Twice-baked biscotti is a classic Christmas treat.
I can bake one thing: biscotti. That's all. My lasagna is watery, my biscuits are dry, and my rice is mushy. But I can bake a batch of decent biscotti that impresses family, friends, and coworkers (most of them).
That's not because of any special recipe or trick, but rather (I think) because of the aura around the twice-baked desert cookie. Who actually bakes their own biscotti? The process is time-consuming. The end-result not particularly filling. And most kids (the main consumers of baked goods, I'd venture) would rather have a regular cookie or cake.
So it's a quirky little recipe to have in your toolkit.
I first learned to make biscotti from a woman in my parent's church. Georgiana baked perfectly brown, generously sized, chocolate-glazed biscotti for my mother. I loved it, too. When my mother complained that the biscotti was disappearing before she ever ate any, Georgiana simply baked twice as much for us, and even sent me packages of biscotti in college.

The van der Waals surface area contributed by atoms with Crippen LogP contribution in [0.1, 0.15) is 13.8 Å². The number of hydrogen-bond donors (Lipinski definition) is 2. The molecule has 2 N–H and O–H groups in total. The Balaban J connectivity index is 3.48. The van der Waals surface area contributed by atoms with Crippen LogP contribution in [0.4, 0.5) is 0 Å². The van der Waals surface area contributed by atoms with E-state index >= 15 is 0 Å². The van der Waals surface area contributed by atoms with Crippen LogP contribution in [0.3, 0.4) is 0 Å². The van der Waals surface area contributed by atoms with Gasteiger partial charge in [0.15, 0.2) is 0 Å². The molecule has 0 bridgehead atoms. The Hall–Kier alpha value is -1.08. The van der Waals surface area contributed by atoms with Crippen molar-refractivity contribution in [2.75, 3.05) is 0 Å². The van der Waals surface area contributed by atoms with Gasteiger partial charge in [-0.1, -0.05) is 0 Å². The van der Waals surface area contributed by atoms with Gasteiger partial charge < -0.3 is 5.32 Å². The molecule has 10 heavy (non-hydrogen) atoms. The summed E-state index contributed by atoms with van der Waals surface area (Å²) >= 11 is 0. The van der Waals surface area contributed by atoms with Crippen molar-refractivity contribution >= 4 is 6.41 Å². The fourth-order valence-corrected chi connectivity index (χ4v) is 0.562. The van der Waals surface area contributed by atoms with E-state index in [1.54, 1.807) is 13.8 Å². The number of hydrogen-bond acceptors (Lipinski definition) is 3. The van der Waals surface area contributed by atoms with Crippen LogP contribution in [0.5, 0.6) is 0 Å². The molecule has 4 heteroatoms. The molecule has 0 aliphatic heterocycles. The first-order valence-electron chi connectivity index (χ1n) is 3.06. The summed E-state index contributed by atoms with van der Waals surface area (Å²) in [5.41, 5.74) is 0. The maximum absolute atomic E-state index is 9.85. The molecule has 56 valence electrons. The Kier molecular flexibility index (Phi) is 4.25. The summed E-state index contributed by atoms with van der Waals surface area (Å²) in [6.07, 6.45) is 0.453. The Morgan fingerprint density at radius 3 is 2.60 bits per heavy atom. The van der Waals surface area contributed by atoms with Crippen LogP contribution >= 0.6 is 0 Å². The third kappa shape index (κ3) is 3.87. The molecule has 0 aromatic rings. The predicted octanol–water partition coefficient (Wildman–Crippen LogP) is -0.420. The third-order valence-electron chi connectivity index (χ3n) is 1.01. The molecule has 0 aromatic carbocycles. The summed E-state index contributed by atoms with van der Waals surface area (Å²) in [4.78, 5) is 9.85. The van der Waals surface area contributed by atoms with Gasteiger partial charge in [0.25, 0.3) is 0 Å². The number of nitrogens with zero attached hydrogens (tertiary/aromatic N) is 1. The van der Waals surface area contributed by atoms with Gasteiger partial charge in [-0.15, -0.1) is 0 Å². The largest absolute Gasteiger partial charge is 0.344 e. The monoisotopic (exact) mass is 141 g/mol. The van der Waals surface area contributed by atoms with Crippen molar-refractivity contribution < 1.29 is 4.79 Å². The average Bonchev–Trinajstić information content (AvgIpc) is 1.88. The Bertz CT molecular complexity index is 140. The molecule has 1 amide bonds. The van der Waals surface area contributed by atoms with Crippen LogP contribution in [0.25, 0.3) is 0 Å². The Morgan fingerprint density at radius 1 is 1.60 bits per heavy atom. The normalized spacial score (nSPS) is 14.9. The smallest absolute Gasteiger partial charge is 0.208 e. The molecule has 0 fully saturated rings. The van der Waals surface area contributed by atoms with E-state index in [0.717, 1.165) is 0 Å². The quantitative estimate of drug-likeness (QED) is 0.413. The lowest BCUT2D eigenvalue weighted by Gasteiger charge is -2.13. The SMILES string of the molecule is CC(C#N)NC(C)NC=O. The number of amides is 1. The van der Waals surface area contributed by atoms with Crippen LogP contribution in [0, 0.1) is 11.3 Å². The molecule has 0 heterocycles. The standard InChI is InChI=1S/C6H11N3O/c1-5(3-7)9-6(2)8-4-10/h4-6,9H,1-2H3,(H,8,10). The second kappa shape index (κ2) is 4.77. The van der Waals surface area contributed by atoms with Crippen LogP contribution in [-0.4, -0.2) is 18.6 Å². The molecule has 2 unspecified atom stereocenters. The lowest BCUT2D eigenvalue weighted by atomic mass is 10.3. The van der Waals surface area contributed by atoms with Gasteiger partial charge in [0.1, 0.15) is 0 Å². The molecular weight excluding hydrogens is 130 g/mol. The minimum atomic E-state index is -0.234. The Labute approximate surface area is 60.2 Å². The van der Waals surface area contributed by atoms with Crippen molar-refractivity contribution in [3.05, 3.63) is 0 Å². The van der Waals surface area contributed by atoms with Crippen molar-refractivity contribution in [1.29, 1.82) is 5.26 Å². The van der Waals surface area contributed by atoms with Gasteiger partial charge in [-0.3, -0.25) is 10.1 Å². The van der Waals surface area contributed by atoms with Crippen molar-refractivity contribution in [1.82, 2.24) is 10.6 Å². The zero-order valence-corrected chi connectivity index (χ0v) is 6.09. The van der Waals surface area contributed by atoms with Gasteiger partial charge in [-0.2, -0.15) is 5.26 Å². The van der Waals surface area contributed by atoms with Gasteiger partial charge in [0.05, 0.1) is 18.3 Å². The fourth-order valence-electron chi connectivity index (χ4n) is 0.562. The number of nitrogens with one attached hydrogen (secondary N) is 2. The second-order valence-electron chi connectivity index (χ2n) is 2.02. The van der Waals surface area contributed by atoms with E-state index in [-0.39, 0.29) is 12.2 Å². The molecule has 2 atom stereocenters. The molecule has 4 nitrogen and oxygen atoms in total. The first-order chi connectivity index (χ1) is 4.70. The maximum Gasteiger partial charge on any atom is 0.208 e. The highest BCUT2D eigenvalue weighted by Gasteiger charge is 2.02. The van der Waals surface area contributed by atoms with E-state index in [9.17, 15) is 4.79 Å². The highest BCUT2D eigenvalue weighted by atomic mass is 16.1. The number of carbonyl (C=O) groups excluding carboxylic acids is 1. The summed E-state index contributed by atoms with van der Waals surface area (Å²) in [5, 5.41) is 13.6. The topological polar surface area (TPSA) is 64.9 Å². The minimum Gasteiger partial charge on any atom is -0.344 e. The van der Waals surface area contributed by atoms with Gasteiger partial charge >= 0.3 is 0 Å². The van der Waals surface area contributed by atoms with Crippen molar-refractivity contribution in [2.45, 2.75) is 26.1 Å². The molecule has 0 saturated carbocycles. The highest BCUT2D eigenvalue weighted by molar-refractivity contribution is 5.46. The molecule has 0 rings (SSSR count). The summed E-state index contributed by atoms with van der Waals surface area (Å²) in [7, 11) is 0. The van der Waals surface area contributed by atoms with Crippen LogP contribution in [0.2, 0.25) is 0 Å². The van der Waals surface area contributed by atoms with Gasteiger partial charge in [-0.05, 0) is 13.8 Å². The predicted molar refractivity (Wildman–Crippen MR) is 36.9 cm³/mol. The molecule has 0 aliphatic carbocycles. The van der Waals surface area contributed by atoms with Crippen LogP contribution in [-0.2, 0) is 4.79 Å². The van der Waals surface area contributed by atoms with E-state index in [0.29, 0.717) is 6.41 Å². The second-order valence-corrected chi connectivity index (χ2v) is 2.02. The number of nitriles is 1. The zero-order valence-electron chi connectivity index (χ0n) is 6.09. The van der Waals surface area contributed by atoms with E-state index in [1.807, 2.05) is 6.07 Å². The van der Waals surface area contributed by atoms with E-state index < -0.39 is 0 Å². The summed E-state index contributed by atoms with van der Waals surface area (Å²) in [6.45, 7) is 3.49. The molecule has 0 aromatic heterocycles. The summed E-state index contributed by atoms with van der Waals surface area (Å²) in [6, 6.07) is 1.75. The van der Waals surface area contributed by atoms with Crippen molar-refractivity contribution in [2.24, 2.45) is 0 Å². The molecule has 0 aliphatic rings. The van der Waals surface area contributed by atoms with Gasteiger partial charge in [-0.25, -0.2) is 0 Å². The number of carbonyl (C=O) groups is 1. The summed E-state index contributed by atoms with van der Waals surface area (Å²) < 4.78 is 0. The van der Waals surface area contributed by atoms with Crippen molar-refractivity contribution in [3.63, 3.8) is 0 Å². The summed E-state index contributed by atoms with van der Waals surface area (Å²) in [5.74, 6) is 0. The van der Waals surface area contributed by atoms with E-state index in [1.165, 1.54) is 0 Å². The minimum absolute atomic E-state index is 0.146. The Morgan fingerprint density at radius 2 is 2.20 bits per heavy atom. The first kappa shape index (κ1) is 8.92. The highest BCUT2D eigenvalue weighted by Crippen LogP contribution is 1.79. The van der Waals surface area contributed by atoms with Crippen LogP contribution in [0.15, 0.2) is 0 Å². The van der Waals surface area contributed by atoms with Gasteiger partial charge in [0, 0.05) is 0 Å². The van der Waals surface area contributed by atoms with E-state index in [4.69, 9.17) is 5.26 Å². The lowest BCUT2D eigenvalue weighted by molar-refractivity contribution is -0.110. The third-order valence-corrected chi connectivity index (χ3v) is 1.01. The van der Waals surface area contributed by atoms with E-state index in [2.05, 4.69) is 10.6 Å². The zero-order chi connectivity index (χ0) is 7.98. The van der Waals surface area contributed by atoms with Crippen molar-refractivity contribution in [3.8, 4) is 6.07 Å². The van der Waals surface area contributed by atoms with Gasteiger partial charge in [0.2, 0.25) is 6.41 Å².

Home from college one summer, I asked Georgiana to teach me the recipe. Here it is, pasted in full. She moved out of state a few years later, leaving me with a corner on the biscotti market in my family.
You can riff on the recipe, experimenting with different berries (try cranberries), nuts (but avoid peanuts; the flavor is too strong), and toppings (extra-dark chocolate, white chocolate, perhaps a sugar glaze). No matter what, if you have a few hours and patience, you'll have the perfect snack to pair alongside a hot drink.
3-1/4 cups flour
1 tablespoon baking power
1/2 teaspoon salt
1-1/4 cups sugar
1-1/2 sticks melted butter
1 orange, zest and juice (a lemon also works)
1-1/2 cups nuts (your choice on kind, but I think almonds and pecans are best)
6 ounces bar chocolate